Welcome to the Texas Sporting Journal Online


By Kenny Redin

Port Mansfield, Texas- A high-powered group of Texas outdoor writers, staff members of Texas Sporting Journal and a fine representation of Cabela’s staff members gathered at Port Mansfield July 8-10. It was titled “Texas Sporting Journal/Cabela’s” field trip. Purpose was to learn how to fish the waters of this charming fishing destination and to learn more about silting problems that have plagued this area for several years now. (See related story on silting at Mansfield on this website).

Terry Neal, President of the Port Mansfield Chamber of Commerce and local fishing guide arranged eight of Mansfield’s finest guides to teach those in attendance how to fish the area… mainly for redfish and trout.

I had the pleasure of pairing up with Captain Mike McBride on Monday. He’s a wade fishing guru and certainly knows his stuff. “Once in the boat, he told myself, Shannon Tompkins and Rusty Edwards of Cabela’s that conditions have been tough down here due to over 12 inches of rainfall in the past 24-hours. Also, the wind has played havoc with us most of the summer and fishing just isn’t up to par,” he said.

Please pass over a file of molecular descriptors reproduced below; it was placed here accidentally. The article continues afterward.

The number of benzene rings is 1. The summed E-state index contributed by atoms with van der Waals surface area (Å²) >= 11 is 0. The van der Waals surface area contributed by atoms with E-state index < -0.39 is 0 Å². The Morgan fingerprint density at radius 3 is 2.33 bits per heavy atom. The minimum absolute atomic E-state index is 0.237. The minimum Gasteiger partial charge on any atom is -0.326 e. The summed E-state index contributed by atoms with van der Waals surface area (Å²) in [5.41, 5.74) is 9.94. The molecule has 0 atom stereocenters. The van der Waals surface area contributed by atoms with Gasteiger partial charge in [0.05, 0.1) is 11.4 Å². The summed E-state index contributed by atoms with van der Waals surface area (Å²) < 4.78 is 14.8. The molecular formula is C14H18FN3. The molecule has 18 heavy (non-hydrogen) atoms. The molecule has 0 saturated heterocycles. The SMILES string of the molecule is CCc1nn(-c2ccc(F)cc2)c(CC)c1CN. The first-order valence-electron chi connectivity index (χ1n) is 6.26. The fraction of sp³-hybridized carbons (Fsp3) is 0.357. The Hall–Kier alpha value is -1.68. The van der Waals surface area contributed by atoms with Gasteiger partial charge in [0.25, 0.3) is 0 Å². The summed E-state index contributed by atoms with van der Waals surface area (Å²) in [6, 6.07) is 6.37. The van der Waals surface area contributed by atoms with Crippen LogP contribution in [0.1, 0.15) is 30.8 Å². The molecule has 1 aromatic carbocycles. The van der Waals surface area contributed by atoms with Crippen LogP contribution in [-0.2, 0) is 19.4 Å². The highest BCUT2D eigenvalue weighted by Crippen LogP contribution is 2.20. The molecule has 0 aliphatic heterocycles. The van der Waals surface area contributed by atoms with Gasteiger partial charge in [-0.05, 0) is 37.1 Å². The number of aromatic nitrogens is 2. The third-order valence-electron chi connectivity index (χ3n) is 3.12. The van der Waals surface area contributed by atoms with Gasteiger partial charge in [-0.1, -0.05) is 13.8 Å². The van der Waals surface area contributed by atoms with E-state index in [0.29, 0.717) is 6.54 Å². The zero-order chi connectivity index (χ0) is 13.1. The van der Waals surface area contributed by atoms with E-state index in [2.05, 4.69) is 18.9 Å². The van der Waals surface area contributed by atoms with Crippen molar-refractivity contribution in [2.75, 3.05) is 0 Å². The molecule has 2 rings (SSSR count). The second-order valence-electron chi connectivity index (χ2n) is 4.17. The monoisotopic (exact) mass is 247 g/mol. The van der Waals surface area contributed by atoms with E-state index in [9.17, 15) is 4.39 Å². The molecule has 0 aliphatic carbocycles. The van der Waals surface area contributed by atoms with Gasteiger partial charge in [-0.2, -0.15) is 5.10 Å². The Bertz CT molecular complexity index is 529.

We left Mansfield harbour at 7:00 a.m. and traveled more than 45-minutes before our 1st stop. After watching a pack of coyotes chasing birds on a spoil island and a lone Nilgai standing atop an island, we motored into an area called Rattlesnake. “We’ve been fishing this area recently and catching a good number of keeper redfish,” McBride said.

Fifteen minutes into our 1st wade, McBride hooked into a hefty 23 inch redfish. Just to our right, a companion boat captained by Trish Buchen with Cabela’s angler Raymond Faulknor had redfish going, as well. Final tally on that first wade-fishing jaunt was three keeper redfish and a couple of throwbacks.

Just about every stop we made, we either caught several keeper-size reds or a handful of throwbacks. It was tough, however. There was about a foot of fresh water on top of the saltwater column in this thigh deep water we were fishing. “All of this freshwater has just thrown the redfish and trout into a funk,” McBride said.

At about noon, the wind had picked up to the point that it was just unbearable fishing, so we headed back to Mansfield But on a good note, our two boats had six keeper redfish and three keeper trout. McBride said, “on a good day, we would have probably limited out on reds and been close to limits on trout.”

Once, we returned to dock and chatted with other guides and field trip attendees, we felt rather fortunate. Some boats had a fish or two, one or two boats had about what we had and another boat limited on trout. Not too bad considering the circumstances.

On Tuesday morning, I had the fortune of fishing with Captain Trish. Our goal for that morning was to fish somewhat closer to Mansfield and focus on redfish with topwaters. Water chop was not nearly as fierce as the day before, so Trish thought we might do some good on topwaters.